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THORMANBY

Hambleton parish population estimate:  100 (2000)

Thormanby - a History

 

Set on a hill, the village is called Tormozbi in the Domesday Book. Other spellings of the name since then include Thormothby, Thormetby, Thornanby and Thornomby. The -by of the name is a common Danish place-name element meaning "settlement". The first part of the name, Thormon or Thormothr, was the personal name of the original Danish settler, and came from Thor, the Norse god, and mothr, "a gift".


Before the Norman Conquest the land had been held by Arkil, a Dane and Gamel, a Saxon, but by the time of the Domesday Book in 1086, the owner was Robert de Mallet, a Norman supporter of William the Conqueror. There were 4 carucates of land supporting 2 ploughs, the land being worth 10 shillings and mostly waste.
Trade had generally flourished in the past. The farm lands were enclosed in 1781-2.

The Great North Road running through the village provided some employment, for in coaching days, fast mails changed horses on their journeys at the stables of Messrs Barber, Castle & Mills at the bottom of the hill. There were at one time three inns, but only the existing Black Bull remains. A directory of 1891 lists the following trades being pursued in the village:  farmers, joiner, blacksmith, grocer, postmaster, farrier, steam threshing, victualler, boot and shoemaker.

Most of the land in the village was owned by Viscount Downe of Wykeham, but much of this was sold in 1918 when the Sessay estate was disposed of.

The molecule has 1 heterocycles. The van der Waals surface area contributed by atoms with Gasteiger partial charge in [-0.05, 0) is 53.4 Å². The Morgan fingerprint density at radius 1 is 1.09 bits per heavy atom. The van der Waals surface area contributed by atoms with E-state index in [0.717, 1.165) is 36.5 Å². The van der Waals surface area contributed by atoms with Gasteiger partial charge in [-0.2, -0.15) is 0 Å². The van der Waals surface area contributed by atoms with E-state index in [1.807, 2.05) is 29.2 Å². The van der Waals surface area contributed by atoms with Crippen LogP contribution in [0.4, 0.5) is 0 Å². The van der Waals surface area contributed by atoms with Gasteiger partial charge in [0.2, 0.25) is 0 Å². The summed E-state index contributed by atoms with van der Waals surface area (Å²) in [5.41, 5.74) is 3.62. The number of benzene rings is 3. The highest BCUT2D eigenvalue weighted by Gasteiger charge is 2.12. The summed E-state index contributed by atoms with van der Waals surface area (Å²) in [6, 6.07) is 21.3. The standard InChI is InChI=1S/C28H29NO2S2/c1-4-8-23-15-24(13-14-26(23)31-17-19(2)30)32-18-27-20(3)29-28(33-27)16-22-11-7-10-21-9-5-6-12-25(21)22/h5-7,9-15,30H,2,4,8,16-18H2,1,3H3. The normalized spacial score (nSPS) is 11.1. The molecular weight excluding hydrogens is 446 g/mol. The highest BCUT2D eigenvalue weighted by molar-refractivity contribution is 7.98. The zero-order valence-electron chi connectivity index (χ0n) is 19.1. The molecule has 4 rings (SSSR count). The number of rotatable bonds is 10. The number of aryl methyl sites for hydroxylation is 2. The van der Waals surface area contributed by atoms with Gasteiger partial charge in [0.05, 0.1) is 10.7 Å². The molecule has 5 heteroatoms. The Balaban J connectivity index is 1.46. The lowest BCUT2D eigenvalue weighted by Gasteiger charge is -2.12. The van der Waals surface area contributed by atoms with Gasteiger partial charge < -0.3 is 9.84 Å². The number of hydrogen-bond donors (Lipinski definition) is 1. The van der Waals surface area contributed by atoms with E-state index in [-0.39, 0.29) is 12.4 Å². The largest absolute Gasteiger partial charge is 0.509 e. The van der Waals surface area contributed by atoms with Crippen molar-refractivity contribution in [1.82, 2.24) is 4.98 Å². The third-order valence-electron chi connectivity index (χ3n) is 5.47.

Down a lane is the delightful church of St Mary's. Parts of the church are Norman, with the nave, side wall and north aisle built about 1200. The brick tower dates from about 1822. A small Wesleyan chapel built in 1875 has now been converted into a private house. The village has no parish hall, the parish rooms having been burned down in 1934. Records of village affairs go back to 1894, when the first Parish Meeting was held under the chairmanship of William Plummer.

The village has seen a steady decline in population. In 1852, 154 lived here; by 1911, 107, and the present electoral roll has 85 electors. Nevertheless, it is a friendly and positive community. The Parish Meeting minutes record calls for 30 mph speed limits as far back as the early 1930s. Today we are still looking forward to the by-pass promised several years ago, but currently deleted from the road building programme.

Barry Dodd
Thormanby 2000



Thormanby - 1865

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from Baine's Directory of the County of York 1823

THORMANBY, a parish in the wapentake of Bulmer, and liberty of Ripon; 4 miles NW of Easingwold. Here is a church, dedicated to St Mary; the living is a rectory; patrons, Lors Vese Downe and Sir George Cayley, Bart, alternatelt; incumbent, the Hon Rev W H Downay. Population 118.

 

 

 

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It's a fact

Sqdn Ldr. Jack Currie was a famous WW2 bomber pilot who lived in our area. Some time after leaving the RAF he got a job as an instructor with the Home Office Defence School situated at Hawk Hills, Easingwold. During these post war years he decided to write his memoirs of his wartime experience as a pilot of a Lancaster Bomber. This book had the title of \"Lancaster Target\" which became very popular and sold in the thousands. He wrote this book whilst visiting the George Hotel in Easingwold in the evening whilst enjoying a pint. Sadly he died much too soon and is now at laid at rest in Easingwold church cemetery where one can view his unusual gravestone which mentions the fact that he was a famous wartime pilot and author. His funeral service was attended by hundreds of people, including the members of the BBC who produced a film of him being interviewed in respect of his wartime period when he was stationed at Wickenby in Lincolnshire.

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